Saturday, August 6, 2011

Please forgive the impersonal nature of this response

Ending week 3 in my search for a literary agent for my new book, Professor Komagum—Finding peace and losing my sanity in Uganda. A couple of nibbles (“this is interesting, send me a couple of chapters”), a couple of automated rejection letters (“please forgive the impersonal nature of this response”), but mostly silence thus far. For an impatient person, this is indescribable torture.

Update from Ugandan correspondent

Just received an interesting letter from our intrepid Ugandan correspondent Tabu, who is one of the smartest, most well informed people I know, despite the fact that he continues to stubbornly support Uganda’s corrupt president Yoweri Museveni.
Some highlights of Tabu’s dispatch:

Weather and witchcraft: Worse of all the rains were accompanied with thunder and lightening/ Schools were much affected. One school 5 kids were struck dead at ago-at another 6 and teacher struck dead. Most of the schools were affected and in Gulu. 30 kids were struck dead recently- terrible- terrible. But right now it is back to very hot sunshine. Grass trees, withering. Some people here who still believe in witchcraft were interpreting the lightening deaths as spells inflicted and induced by evil spirits. Some of us still live in/with Stone Age ideas.

Peace journalism: (In reference to post below from July 18) It is surprising Steve despite his efforts there are still those in the U.S.A who don’t see how their reporting can be detrimental and talking about mob- justice, you have seen nothing about it (compared to Uganda). Nancy Grace has only to visit Uganda and watch one of our local TV’s, she will revise her reporting almost instantly. (Regarding mob justice), on T.V we see no less than five people being torched to death (by a vigilante mob) using blazing tires. This is on only suspicion. The police have tried to sensitize the public on not talking justice in their own hands to no avail...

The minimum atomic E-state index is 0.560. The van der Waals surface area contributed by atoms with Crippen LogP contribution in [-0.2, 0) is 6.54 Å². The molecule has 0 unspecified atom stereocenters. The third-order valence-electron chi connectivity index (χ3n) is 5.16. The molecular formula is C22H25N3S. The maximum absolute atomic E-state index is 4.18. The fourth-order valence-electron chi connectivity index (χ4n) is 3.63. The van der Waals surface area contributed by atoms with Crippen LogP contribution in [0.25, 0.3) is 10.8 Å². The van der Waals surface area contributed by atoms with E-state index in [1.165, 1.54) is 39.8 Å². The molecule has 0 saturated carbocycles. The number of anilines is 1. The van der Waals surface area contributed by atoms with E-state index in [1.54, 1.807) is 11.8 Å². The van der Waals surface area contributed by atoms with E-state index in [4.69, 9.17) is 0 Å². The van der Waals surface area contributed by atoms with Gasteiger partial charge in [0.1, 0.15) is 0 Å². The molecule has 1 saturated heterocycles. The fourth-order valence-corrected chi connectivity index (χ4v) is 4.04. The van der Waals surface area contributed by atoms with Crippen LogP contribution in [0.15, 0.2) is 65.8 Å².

Thanks, Tabu. Stay safe and well.

Bloggers put themselves at-risk during Arab Spring

Also getting my attention this week was a survey commissioned by the Institute for War and Peace Reporting.. The key findings from the survey, conducted in May, were:

1. The survey respondents, primarily bloggers residing in the Middle East and North Africa, experienced a remarkably high incidence of security incidents related to their online activity over the past year, including cyber attacks, personal threats, arrest, and detention.
2. Survey respondents reported a wide range of methods employed to mitigate the risks of online activity, including self-censorship, obscuring their identities, and writing in ambiguous language.
3. Design and ease of use, rather than security-related features, are reported to be the most important considerations in choosing online platforms.
4. Even within this set of at-risk bloggers, only a small number reported that they understand or implement best practices related to online security.

The survey clearly demonstrates the need to integrate security issues and best safety practices into trainings for online journalists. I know in my seminars, I have begun to broaden my discussion of journalists’ safety.

For a complete look at the IWPR survey, click here.

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